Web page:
that the trend in the distribution of mast cells is to
follow the meridian line [8485]. Moreover, along the
low impedance line of the meridians, the number
of mast cells in different layers of skin was signifi-
cantly higher than the control area [86]. Some re-
searchers have questioned the role of mast cells in
the function of meridians [87], but evidence that
mast cells are involved in the activities and func-
tions of meridians has been found. In many organs
mast cells are located very close to the nerves
[88,89], and these nerves often contain substance P,
peptides related to the calcitonin-gene, and other
neurotransmitters and neuromodulators [90]. Under
appropriate stimulus, the nerve endings would re-
lease peptide-like substances, and mast cells would
express the receptors for these substances [91,92].
The activity of neurons would then lead to activa-
tion of mast cells to release granules or neuromodu-
lators [93]. Substances released by mast cells would
in turn act on nerves, and affect their function [94].
On the meridian line, skin nerves and mast cells can
establish functional links [9598]. Acupuncture stim-
ulation can act to increase not only the number of
mast cells [99], but also promote mast cell degran-
ulation [100103]. Acupoint injection with mast cell
granule contents, such as substance P, histamine
[104] and neurokinin-A [105] have been reported to
cause a significant increase in afferent nerve dis-
charge, indicating that active substances released
by mast cells participate in the formation of prop-
agated sensation [106].
6 G.J. Wang et al
4. Detecting Special Chemical
Characteristics Along the Meridians
Since meridian channels have their special path
and function, the composition of the material
found in the meridians might be different from
their surrounding areas. The effect of acupuncture
can be transferred through the meridian path, sug-
gesting that these paths have a higher excitability,
which may be due to the excitatory threshold de-
termined by trans-membrane ion concentration dif-
ference and ion flow. The transmission of information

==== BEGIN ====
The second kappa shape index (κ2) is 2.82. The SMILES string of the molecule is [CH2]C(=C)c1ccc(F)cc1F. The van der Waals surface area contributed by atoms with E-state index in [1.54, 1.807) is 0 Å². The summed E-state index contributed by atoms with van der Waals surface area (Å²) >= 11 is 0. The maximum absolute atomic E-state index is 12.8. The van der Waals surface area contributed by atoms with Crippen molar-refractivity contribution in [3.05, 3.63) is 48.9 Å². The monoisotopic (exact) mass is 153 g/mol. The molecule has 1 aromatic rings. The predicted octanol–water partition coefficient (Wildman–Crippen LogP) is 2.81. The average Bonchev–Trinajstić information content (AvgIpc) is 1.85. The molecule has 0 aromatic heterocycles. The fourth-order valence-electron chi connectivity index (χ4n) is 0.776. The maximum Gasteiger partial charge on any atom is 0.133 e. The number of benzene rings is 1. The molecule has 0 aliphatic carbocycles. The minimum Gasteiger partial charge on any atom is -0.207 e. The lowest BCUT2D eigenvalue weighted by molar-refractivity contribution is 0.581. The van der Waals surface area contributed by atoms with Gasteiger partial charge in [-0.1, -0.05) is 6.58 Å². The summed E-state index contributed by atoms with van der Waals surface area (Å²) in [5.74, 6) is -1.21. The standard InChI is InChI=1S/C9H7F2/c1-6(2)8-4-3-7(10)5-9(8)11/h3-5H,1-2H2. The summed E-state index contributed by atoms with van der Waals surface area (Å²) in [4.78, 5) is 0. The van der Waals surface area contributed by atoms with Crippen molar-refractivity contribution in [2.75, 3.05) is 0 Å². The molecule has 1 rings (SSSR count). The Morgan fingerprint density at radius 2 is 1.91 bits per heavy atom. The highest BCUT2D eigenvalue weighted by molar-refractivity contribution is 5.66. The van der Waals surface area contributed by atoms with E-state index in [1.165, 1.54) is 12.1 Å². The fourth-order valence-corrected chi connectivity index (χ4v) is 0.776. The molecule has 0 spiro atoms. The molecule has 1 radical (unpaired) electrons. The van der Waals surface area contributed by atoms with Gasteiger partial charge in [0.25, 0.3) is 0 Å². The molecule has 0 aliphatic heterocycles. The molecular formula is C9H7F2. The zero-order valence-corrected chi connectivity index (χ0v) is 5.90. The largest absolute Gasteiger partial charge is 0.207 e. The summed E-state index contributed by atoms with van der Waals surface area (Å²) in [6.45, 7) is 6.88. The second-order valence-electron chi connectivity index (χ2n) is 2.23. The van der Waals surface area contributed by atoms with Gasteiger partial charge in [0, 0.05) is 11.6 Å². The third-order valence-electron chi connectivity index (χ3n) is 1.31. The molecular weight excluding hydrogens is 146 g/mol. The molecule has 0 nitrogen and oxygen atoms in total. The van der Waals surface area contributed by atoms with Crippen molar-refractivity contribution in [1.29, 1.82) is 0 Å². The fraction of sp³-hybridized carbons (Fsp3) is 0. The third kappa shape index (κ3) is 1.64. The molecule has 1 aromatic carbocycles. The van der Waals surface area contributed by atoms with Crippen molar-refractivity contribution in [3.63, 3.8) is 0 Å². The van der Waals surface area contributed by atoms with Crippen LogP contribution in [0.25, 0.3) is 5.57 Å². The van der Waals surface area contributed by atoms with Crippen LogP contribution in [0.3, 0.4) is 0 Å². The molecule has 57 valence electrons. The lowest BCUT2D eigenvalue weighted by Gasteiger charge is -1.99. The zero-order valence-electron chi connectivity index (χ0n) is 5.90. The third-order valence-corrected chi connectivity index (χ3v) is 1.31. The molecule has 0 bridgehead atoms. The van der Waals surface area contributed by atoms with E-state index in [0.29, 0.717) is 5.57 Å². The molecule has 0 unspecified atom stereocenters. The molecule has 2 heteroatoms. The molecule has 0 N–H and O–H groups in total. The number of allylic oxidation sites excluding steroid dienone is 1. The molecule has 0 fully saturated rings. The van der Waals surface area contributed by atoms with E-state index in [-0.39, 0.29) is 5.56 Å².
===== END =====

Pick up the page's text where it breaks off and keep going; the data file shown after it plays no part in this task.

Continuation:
necessarily has its carrier. Therefore, it seems that
investigating the structure and function of meridi-
ans by studying the changes of chemical substances
along the meridians is particularly important.
Among all basic ions, calcium ions are involved
in the meridian activities [107,108]. Acupoints are
Ca2+ enriched [109,110]; acupuncture can also fur-
ther increase Ca2+ concentration in the area of the
acupoint [111], which has given rise to the belief
that the effect of acupuncture relates to a surge
of Ca2+ [112]. Ion-specific research on meridian
lines has not been limited to Ca2+. Other ions, such
as Na+ and K+, are also involved in the functional
activities of meridians [113115]. Based on the
above understanding, it has been suggested that
the human body meridian system is the body’s bio-
electrical network of ion channels, within which the
flowing substances are K+, Na+, Cl, Ca2+ and other
ions. As a result acupoints, the meridians have low
impedance and high electrical conductivity prop-
erties [116]. The organism excitatory threshold is
directly related to the accomplishment of energy
metabolism, the higher the excitability, the more
vigorous the metabolism should be, which in turn
directly relates to both oxygen consumption and
carbon dioxide production. Therefore, the pres-
ence of carbon dioxide along the meridians would
be an important indicator for meridian activity.
Transcutaneous CO2 emission (TCE) refers to the
CO2 emitted from skin and produced from the tis-
sue when the citrate cycle takes place in living
cells. TCE along the meridians is higher in healthy
people [117]. Moreover, the relativity of TCE is higher
between Yuan-points of the exterior-interior me-
ridian couples and same name meridian couples
[118]. Also the relativity of TCE is higher on the
acupoints in one meridian [119].
Under pathological conditions, there is an im-
balance in the TCE between the left and right acu-
points with the same name [120]. Acupuncture can
act to increase the TCE [121] and diminish the oxy-
gen from the meridians [122]. This decrease in ox-
ygen content is definitely not due to reduced blood
flow, but an indication that acupuncture can en-
hance organic metabolism. Vigorous metabolism in
the organism implies an abundant blood supply,
leading to a rise in temperature, causing a stronger
infrared radiation. Research has shown the exist-
ence of linear bands of infrared radiation orbits
on a healthy body, and these radiation bands are
highly similar to the routes of ancient meridians
[123126]. The high temperature strips along me-
ridians can be induced by different types of acupunc-
ture [127]. The strips become more striking when
heating the acupoints or meridians [128]. When
there is pathology in internal organs, higher tem-